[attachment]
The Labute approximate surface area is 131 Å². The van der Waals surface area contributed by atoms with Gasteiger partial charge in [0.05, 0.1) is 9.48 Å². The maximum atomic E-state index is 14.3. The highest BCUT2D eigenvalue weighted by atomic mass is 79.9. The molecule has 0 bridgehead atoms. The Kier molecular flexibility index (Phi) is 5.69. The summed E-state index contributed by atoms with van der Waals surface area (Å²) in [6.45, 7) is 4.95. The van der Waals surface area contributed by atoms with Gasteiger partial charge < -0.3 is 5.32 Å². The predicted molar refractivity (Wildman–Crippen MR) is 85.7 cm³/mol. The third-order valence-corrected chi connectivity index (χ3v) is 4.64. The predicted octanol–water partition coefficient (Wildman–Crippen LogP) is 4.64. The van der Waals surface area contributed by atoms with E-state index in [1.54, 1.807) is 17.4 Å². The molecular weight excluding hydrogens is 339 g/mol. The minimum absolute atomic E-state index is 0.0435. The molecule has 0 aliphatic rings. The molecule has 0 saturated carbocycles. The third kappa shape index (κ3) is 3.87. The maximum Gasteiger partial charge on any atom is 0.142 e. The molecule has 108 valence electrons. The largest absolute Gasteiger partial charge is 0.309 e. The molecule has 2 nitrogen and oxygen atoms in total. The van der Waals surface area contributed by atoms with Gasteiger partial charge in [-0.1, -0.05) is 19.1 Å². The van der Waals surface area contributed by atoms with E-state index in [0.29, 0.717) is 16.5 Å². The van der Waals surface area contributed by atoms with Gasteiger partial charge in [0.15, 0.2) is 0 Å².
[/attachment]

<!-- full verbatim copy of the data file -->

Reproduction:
The Labute approximate surface area is 131 Å². The van der Waals surface area contributed by atoms with Gasteiger partial charge in [0.05, 0.1) is 9.48 Å². The maximum atomic E-state index is 14.3. The highest BCUT2D eigenvalue weighted by atomic mass is 79.9. The molecule has 0 bridgehead atoms. The Kier molecular flexibility index (Phi) is 5.69. The summed E-state index contributed by atoms with van der Waals surface area (Å²) in [6.45, 7) is 4.95. The van der Waals surface area contributed by atoms with Gasteiger partial charge < -0.3 is 5.32 Å². The predicted molar refractivity (Wildman–Crippen MR) is 85.7 cm³/mol. The third-order valence-corrected chi connectivity index (χ3v) is 4.64. The predicted octanol–water partition coefficient (Wildman–Crippen LogP) is 4.64. The van der Waals surface area contributed by atoms with E-state index in [1.54, 1.807) is 17.4 Å². The molecular weight excluding hydrogens is 339 g/mol. The minimum absolute atomic E-state index is 0.0435. The molecule has 0 aliphatic rings. The molecule has 0 saturated carbocycles. The third kappa shape index (κ3) is 3.87. The maximum Gasteiger partial charge on any atom is 0.142 e. The molecule has 108 valence electrons. The largest absolute Gasteiger partial charge is 0.309 e. The molecule has 2 nitrogen and oxygen atoms in total. The van der Waals surface area contributed by atoms with Gasteiger partial charge in [-0.1, -0.05) is 19.1 Å². The van der Waals surface area contributed by atoms with E-state index in [0.29, 0.717) is 16.5 Å². The van der Waals surface area contributed by atoms with Gasteiger partial charge in [0.15, 0.2) is 0 Å².